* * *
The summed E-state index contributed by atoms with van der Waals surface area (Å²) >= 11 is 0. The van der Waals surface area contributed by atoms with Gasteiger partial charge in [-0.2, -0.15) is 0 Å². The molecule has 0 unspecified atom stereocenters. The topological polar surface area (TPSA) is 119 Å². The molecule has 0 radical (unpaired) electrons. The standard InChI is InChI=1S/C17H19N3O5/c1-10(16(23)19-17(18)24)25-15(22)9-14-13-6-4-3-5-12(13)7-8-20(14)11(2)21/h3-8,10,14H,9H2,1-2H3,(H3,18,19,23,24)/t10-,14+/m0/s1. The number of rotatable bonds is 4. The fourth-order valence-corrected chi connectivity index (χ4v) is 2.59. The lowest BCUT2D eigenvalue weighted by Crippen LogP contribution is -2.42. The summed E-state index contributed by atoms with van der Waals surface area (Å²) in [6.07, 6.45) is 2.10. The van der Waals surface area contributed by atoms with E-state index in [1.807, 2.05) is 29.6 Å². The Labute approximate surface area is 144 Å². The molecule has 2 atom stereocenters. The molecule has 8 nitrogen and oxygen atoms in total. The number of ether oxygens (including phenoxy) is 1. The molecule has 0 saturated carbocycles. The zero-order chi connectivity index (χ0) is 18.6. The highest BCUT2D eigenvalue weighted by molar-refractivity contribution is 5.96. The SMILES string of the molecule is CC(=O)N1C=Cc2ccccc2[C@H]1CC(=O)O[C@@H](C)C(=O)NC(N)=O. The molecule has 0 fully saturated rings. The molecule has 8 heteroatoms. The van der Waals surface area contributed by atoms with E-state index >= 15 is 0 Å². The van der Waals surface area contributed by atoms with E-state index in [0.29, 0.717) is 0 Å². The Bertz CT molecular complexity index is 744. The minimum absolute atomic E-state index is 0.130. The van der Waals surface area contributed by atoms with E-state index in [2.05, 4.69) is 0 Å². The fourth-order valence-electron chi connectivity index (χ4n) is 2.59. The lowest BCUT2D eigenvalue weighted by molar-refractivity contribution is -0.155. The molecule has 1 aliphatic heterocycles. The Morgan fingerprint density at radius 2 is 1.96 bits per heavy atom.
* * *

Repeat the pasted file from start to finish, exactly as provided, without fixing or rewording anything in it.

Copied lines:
The summed E-state index contributed by atoms with van der Waals surface area (Å²) >= 11 is 0. The van der Waals surface area contributed by atoms with Gasteiger partial charge in [-0.2, -0.15) is 0 Å². The molecule has 0 unspecified atom stereocenters. The topological polar surface area (TPSA) is 119 Å². The molecule has 0 radical (unpaired) electrons. The standard InChI is InChI=1S/C17H19N3O5/c1-10(16(23)19-17(18)24)25-15(22)9-14-13-6-4-3-5-12(13)7-8-20(14)11(2)21/h3-8,10,14H,9H2,1-2H3,(H3,18,19,23,24)/t10-,14+/m0/s1. The number of rotatable bonds is 4. The fourth-order valence-corrected chi connectivity index (χ4v) is 2.59. The lowest BCUT2D eigenvalue weighted by Crippen LogP contribution is -2.42. The summed E-state index contributed by atoms with van der Waals surface area (Å²) in [6.07, 6.45) is 2.10. The van der Waals surface area contributed by atoms with E-state index in [1.807, 2.05) is 29.6 Å². The Labute approximate surface area is 144 Å². The molecule has 2 atom stereocenters. The molecule has 8 nitrogen and oxygen atoms in total. The number of ether oxygens (including phenoxy) is 1. The molecule has 0 saturated carbocycles. The zero-order chi connectivity index (χ0) is 18.6. The highest BCUT2D eigenvalue weighted by molar-refractivity contribution is 5.96. The SMILES string of the molecule is CC(=O)N1C=Cc2ccccc2[C@H]1CC(=O)O[C@@H](C)C(=O)NC(N)=O. The molecule has 0 fully saturated rings. The molecule has 8 heteroatoms. The van der Waals surface area contributed by atoms with E-state index >= 15 is 0 Å². The van der Waals surface area contributed by atoms with E-state index in [0.29, 0.717) is 0 Å². The Bertz CT molecular complexity index is 744. The minimum absolute atomic E-state index is 0.130. The van der Waals surface area contributed by atoms with E-state index in [2.05, 4.69) is 0 Å². The fourth-order valence-electron chi connectivity index (χ4n) is 2.59. The lowest BCUT2D eigenvalue weighted by molar-refractivity contribution is -0.155. The molecule has 1 aliphatic heterocycles. The Morgan fingerprint density at radius 2 is 1.96 bits per heavy atom.